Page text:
Allografts
Transplants
Kidney
Control Groups
Biopsy
Viremia
Neutropenia
Human Herpesvirus 4
Hypotension
In Situ Hybridization
Observation
Pediatrics
Hypertension
Neoplasms
Therapeutics

Keywords

  • pediatric renal transplant recipients
  • plasma cell rich acute rejection

ASJC Scopus subject areas

  • Pediatrics, Perinatology, and Child Health
  • Transplantation

Cite this

@article{057cabdd99d140869b00295b35f4791f,
title = "Allograft outcomes of treated children with kidney transplant who developed plasma cell-rich acute rejection (PCAR): A single center's experience",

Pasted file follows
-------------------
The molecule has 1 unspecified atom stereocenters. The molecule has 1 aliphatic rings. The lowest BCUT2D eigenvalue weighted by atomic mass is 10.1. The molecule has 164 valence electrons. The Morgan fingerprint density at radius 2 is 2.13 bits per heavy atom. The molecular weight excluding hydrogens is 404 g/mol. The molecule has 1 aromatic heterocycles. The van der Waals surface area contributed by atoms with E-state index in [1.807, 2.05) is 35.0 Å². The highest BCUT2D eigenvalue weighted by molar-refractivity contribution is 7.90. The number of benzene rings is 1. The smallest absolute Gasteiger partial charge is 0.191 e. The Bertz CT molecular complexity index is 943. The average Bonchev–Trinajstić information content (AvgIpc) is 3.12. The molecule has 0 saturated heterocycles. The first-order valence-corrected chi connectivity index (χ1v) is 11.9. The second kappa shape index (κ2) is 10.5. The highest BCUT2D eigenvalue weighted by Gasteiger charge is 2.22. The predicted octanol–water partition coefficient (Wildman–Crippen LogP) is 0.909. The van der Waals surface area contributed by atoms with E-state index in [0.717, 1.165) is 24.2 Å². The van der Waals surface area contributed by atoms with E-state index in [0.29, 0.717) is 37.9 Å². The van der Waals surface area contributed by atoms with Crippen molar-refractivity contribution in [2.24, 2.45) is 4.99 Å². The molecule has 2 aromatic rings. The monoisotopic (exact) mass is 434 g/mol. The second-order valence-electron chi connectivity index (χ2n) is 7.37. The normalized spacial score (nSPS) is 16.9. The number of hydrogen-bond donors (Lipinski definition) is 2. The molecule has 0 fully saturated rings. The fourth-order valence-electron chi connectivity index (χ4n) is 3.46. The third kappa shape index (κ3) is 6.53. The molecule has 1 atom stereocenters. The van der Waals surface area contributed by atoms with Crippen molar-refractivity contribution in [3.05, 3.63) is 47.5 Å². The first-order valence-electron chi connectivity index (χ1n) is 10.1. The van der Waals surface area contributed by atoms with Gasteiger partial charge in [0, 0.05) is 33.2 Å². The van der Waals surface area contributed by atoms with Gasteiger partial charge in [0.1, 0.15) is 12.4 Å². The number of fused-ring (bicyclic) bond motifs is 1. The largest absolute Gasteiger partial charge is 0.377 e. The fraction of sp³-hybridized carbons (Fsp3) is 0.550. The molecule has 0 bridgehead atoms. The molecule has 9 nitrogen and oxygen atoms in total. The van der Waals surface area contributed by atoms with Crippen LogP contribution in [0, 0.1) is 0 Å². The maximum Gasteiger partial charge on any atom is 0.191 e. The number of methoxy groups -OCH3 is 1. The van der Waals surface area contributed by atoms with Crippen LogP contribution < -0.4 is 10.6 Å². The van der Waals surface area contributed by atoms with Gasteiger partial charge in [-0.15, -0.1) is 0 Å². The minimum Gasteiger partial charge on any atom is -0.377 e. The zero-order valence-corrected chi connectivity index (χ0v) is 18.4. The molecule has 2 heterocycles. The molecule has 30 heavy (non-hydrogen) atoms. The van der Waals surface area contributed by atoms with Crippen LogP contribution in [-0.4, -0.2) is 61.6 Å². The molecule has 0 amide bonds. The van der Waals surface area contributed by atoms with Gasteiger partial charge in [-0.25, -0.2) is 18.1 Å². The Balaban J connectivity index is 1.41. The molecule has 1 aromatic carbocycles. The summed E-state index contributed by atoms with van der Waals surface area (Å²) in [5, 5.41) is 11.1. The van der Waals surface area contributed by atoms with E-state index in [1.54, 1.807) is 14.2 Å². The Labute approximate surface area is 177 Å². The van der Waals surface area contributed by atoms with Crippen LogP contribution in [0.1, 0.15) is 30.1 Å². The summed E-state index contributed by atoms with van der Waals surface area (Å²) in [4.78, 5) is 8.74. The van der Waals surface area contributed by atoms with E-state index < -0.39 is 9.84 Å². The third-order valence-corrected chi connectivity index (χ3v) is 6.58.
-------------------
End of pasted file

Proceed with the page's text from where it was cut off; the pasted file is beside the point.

abstract = "Introduction: PCAR is a rare form of ACR that may compromise renal allografts. This review evaluates the outcomes of a protocol used to treat PCAR (Study group), and compares these outcomes with a matched cohort with ACR (Control group). Methods: A retrospective analysis of 138 of pRTRs who underwent renal allograft biopsies between January 2008 and November 2016. Results: Seven biopsies revealed in situ hybridization of EBER-negative PCAR (5{\%}). Three Study group pRTRs lost their grafts within 3 months after rejection (43{\%}). None of the Control group pRTRs lost their graft during this period. At the time of rejection, eGFR was different between the Control and Study groups (27.0 ± 19.9 mL/min per m2 vs 40.0 ± 10.6 mL/min/1.73 m2, respectively; P < 0.05). Among Study group pRTRs with functioning allografts (n = 4), treatment resulted in an increase in eGFR from nadir levels (27.0 ± 19.9 vs 55.6 ± 18.3 mL/min/1.73 m2, P < 0.05). In the Study group, complications included neutropenia, BK and EBV viremia, and infusion-related hypotension and hypertension. Summary: (a) Graft loss in Study group while remaining high (43{\%}) was lower than that reported in the published pediatric literature. (b) Our protocol was associated with improvement in eGFR in all surviving pRTRs within the Study group. (c) No life-threatening complications or malignancy were reported during the observation period.",